Department: Voiland School, Washington State University (WSU)
Research focus: Chemical Engineering and Bioengineering
Cell Line: Bovine CD8
cytotoxic T lymphocyte (CTL) infected with protozoan parasite, Theileria
Advancing The Boundaries of Biotech
Students at the Voiland School of Chemical Engineering and Bioengineering, part of the Washington State University (WSU), create innovative solutions to address critical needs for today's society. Programs focus on three key research areas:
- Catalysis and kinetics
- Molecular and cellular engineering
Under the guidance of Professor Bernard Van Wie, researchers explore biosensors and bioanalytical devices in cell and tissue cultures, as well as making engineering education more accessible.
Cancer, a leading cause of death around the world, remains a significant issue in medicine. While immunotherapy treatments such as Chimeric Antigen Receptor T cell (CAR-T) therapies are becoming a more promising option because of their effectiveness in killing cancer cells without harming healthy tissue in the body, available technologies come at a high cost- a result of inefficient cell expansion and manufacturing methods.
Researchers at Washington State University (WSU), Kitana Kaiphanliam and Brenden Fraser-Hevlin, developed a centrifugal bioreactor (CBR) as a potential answer to this manufacturing bottleneck.
Static batch culture experiments were run to determine growth parameters for a kinetic model designed to optimize cell growth in the CBR. In particular, researchers observed the response of the CTL cells to environmental changes, such as consumption of glucose and dissolved oxygen (DO), and to the production of toxic metabolites, including lactate and ammonium. It was through these earlier tests that dissolved oxygen was identified as a limiting factor.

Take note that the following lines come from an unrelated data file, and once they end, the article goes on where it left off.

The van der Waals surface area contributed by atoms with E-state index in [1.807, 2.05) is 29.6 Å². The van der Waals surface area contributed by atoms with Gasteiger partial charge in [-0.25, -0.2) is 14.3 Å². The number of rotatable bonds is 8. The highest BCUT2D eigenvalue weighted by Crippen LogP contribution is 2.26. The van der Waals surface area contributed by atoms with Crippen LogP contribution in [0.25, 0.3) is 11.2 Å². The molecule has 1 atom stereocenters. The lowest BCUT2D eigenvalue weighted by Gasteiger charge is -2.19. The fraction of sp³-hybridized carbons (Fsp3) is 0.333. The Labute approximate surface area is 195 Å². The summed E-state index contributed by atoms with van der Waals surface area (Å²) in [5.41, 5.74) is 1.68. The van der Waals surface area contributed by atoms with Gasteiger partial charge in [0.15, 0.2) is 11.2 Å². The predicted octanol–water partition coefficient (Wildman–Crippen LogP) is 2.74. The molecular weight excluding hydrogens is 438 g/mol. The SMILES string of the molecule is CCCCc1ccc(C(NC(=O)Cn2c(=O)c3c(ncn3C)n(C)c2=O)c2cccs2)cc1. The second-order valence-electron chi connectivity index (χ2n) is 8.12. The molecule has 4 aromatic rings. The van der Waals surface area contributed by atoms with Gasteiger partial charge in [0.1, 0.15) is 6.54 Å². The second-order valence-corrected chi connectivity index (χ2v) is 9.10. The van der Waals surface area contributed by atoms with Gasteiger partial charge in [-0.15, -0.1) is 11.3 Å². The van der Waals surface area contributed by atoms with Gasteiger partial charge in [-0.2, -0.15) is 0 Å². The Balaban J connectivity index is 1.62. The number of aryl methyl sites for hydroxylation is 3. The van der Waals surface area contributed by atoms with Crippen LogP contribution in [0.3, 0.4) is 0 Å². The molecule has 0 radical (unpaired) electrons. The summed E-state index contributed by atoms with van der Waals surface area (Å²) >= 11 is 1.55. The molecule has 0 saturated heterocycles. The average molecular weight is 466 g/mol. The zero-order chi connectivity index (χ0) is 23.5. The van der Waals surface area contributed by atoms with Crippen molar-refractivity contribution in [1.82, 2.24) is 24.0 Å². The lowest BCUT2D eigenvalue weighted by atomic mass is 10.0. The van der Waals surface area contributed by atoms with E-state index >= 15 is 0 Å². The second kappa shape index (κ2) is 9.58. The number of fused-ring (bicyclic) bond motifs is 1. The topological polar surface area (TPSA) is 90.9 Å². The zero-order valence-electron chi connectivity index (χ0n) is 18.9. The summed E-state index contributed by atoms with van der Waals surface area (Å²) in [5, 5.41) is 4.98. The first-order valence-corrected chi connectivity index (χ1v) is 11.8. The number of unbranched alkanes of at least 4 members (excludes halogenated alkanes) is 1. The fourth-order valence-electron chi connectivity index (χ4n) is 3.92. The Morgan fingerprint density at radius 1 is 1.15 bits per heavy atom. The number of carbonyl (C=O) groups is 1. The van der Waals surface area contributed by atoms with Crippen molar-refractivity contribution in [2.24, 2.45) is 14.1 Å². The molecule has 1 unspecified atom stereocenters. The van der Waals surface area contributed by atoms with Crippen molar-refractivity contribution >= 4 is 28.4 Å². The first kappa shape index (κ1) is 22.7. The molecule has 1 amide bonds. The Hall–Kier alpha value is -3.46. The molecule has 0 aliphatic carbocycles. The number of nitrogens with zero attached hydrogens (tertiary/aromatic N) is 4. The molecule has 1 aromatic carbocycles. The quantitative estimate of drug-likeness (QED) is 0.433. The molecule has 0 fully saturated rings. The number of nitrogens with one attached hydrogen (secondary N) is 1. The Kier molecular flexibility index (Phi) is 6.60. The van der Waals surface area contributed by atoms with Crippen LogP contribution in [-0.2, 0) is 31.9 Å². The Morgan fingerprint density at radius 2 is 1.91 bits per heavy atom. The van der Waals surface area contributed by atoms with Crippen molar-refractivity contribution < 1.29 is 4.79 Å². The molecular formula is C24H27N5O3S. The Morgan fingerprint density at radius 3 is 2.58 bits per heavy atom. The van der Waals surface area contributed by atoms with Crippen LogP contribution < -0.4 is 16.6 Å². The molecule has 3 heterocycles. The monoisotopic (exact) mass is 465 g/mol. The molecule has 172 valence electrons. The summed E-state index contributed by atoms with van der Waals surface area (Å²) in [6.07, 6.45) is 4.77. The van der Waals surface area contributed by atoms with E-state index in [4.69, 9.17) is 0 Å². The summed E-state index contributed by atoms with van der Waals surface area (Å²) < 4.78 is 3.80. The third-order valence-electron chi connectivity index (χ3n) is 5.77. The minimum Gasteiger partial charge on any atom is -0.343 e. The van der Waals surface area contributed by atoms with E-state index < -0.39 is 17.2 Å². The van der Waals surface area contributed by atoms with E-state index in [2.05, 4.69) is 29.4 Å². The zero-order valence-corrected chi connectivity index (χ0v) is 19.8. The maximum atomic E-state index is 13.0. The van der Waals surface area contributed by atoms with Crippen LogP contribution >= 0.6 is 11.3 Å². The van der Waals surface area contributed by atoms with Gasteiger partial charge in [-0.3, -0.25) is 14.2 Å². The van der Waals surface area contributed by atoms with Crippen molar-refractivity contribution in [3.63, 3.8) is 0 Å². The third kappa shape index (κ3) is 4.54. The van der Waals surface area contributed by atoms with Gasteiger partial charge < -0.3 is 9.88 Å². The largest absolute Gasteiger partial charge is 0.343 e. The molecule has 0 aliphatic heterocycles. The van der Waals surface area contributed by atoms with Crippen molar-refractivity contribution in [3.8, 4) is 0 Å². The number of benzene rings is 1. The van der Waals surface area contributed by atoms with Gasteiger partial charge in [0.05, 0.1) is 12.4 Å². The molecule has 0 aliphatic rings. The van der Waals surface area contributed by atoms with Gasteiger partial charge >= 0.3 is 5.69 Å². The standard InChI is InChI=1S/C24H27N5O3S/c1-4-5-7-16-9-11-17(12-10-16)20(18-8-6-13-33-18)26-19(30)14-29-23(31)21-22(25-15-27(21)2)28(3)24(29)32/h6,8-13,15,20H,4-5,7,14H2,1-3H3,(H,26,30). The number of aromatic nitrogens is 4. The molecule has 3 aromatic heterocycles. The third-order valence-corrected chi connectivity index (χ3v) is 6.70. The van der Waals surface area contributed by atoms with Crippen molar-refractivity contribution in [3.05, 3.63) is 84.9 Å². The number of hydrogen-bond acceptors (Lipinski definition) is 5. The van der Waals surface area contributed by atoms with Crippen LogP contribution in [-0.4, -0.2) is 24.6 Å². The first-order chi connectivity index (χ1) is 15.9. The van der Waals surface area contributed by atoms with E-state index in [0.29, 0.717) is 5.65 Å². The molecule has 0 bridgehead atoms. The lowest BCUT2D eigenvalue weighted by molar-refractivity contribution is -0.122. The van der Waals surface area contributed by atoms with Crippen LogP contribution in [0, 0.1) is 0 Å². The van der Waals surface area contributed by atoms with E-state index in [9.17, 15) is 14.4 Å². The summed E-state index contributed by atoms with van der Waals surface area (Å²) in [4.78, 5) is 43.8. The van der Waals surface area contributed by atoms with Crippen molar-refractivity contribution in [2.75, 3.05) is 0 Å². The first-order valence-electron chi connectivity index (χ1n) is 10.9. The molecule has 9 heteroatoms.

Oxygen consumption rate (OCR) experiments were conducted and compared to literature values to determine which recycle rates through the oxygenator were required to keep DO at sufficient levels to maintain growth in the CBR over the 5-10 day expansion study. DO was measured with a portable oxygen meter at the beginning and end of the experiment, and cells were counted manually.
Challenges of Manual Dissolved Oxygen Sampling
Invasive sampling methods/disturbed bioprocess
Increased risk of contamination
Increase in human error
Dissolved oxygen data collected via the fiber optic sensors reported approximately 5% higher, on average, than the values predicted by the kinetic model (based on OCR from static culture studies). This finding highlighted that the cells are not consuming oxygen as fast as originally thought, and that perhaps the centrifugal forces or fluid forces occurring in bioreactor are affecting how the cells are consuming oxygen.
Considered a critical process parameter in cell and tissue culture, dissolved oxygen plays a crucial role in the growth, metabolism, and viability of cells. The appropriate oxygen level can vary depending on the specific cell type, culture conditions, and production goals.
For the purpose of this study, it was essential to monitor the DO levels in the system to ensure that the cells had enough oxygen to grow. Moreover, it is imperative when working with T Cells to reduce the chance for cell exhaustion, a state of dysfunction that occurs as T Cells are exposed to chronic antigenic stimulation. As a result, the cells may become less responsive and less effective at eliminating the pathogen or cancer cells.
Incorporating an automated, non-invasive technology for dissolved oxygen gave researchers at WSU the ability to not only validate their kinetic model, but also provided new insights into the real-time oxygen consumption of their cells. This information allowed them to better understand T cell growth in a centrifugal bioreactor, and make changes to the CBR prototype in order to expand clinically relevant numbers of CTLs.
Want Results Like These?
We will work with you on a solution that works best for your application.
“Incorporating sbi’s DO flow cells into our system removed the need for manual sampling, saving us time, reducing the risk of contamination, and providing information on how the cells are growing even when we are not in the lab. With availability of this more detailed view of our culture, we can make informed improvements to our cell expansion process.”
-Dr. Kitana Manivone Kaiphanliam (Washington State University)
From Estimation To High-Resolution Growth Curves
Customer Success Stories
-Kitana Manivone Kaiphanliam (Washington State University)